DECKID=1246505

Here is what looks like a pure brew and, while that may be true, that doesn't mean that the concept is bad; in fact this deck is able to do a number of powerful things. For starters there is the card Hardened Scales. This is the card that the deck is built around, and it means that your creatures will be much larger as long as Hardened Scales is in play. So what sorts of creatures work well with counters on them? The first one that comes to mind is of course Hangarback Walker, as it is already a very strong card even without the additional synergies. Abzan Falconer is a creature on the opposite side of the spectrum, as it hasn't seen much Constructed play, but is spectacular here. Giving your creatures flying is specifically a big deal in a format full of Green Devotion and thopters.

The deck has a pair of one mana creatures, the first being a card that is seemingly unplayable, yet works so well in this deck it is worth having a couple copies, and that is Servant of the Scale. Think about Servant of the Scale in combination with Hardened Scales. He comes into play with two counters, you trade him off, and then put three counters on say your Hangarback Walker, that seems sweet. Honored Hierarch has gotten a little bit of a bad rap, but if this guy becomes renowned he is absolutely spectacular here. Whether it is the acceleration or another beater, Honored Hierarch actually fills the turn one slot nicely.

As far as other threats in the deck there are the cheap green creatures that are capable of getting huge very quickly, and they are Avatar of the Resolute and Managorger Hydra. Both of these creatures can get absurdly large with a Hardened Scales and allow the deck to have a fast clock. Besides the creatures there are also copies of both Citadel Siege and Ajani, Mentor of Heroes, to continue the amazing synergy. Alright, so it should be apparent that the creatures get very big very quickly.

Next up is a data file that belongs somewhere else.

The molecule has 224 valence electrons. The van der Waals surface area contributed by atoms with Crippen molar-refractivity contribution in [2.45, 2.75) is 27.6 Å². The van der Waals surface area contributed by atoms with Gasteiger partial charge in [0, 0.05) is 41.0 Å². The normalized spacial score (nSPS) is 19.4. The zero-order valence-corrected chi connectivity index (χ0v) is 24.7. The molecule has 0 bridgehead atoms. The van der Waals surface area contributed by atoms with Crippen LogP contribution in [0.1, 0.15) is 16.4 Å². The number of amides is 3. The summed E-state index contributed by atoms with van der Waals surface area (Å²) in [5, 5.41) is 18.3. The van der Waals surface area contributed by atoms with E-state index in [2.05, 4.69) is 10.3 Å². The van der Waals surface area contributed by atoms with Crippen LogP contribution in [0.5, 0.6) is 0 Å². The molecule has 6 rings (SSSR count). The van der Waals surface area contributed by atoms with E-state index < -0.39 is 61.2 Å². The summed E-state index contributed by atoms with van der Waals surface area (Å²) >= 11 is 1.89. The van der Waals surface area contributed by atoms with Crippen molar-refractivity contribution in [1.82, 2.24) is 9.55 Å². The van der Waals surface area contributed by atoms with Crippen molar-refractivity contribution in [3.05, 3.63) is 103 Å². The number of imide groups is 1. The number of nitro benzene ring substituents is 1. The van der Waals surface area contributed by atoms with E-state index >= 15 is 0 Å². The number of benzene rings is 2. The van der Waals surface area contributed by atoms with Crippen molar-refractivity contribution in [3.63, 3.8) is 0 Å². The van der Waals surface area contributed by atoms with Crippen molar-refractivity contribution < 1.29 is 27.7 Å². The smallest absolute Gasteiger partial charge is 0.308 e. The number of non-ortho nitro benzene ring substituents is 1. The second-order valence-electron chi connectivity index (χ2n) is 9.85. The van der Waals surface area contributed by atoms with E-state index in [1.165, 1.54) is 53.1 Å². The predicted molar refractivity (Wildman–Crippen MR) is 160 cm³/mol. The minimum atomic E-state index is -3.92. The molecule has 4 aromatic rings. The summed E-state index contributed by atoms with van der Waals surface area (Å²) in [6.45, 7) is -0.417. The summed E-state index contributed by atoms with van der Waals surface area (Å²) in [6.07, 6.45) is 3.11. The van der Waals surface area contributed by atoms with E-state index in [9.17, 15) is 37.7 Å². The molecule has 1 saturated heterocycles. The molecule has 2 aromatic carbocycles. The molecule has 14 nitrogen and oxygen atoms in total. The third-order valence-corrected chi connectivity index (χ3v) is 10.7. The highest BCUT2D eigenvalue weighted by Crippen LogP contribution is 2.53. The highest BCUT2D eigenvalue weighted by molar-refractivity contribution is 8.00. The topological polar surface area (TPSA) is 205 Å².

The deck does need some form of protection for your creatures, so that you aren't too vulnerable to removal. The deck is almost like a Heroic deck in that it uses both Gods Willing and Dromoka's Command to great effect. Either being able to save a creature of your own, or make a large guy unblockable can be great with Gods Willing. Dromoka's Command can be a removal spell, but of course this is a way of putting counters on your creatures at instant speed. This is a spot where Dromoka's Command thrives as the card is already very good with things like Hangarback Walker, and you can use your Hangarback Walker to fight another creature if you need to cash it in for thopters.

Overall if I were to pick one single breakout card from Pro Tour Origins it would be Hangarback Walker. Personally I want to continue looking into the applications it has, as it has renewed old archetypes, as well as created completely new ones.

Thanks for reading,

Seth Manfield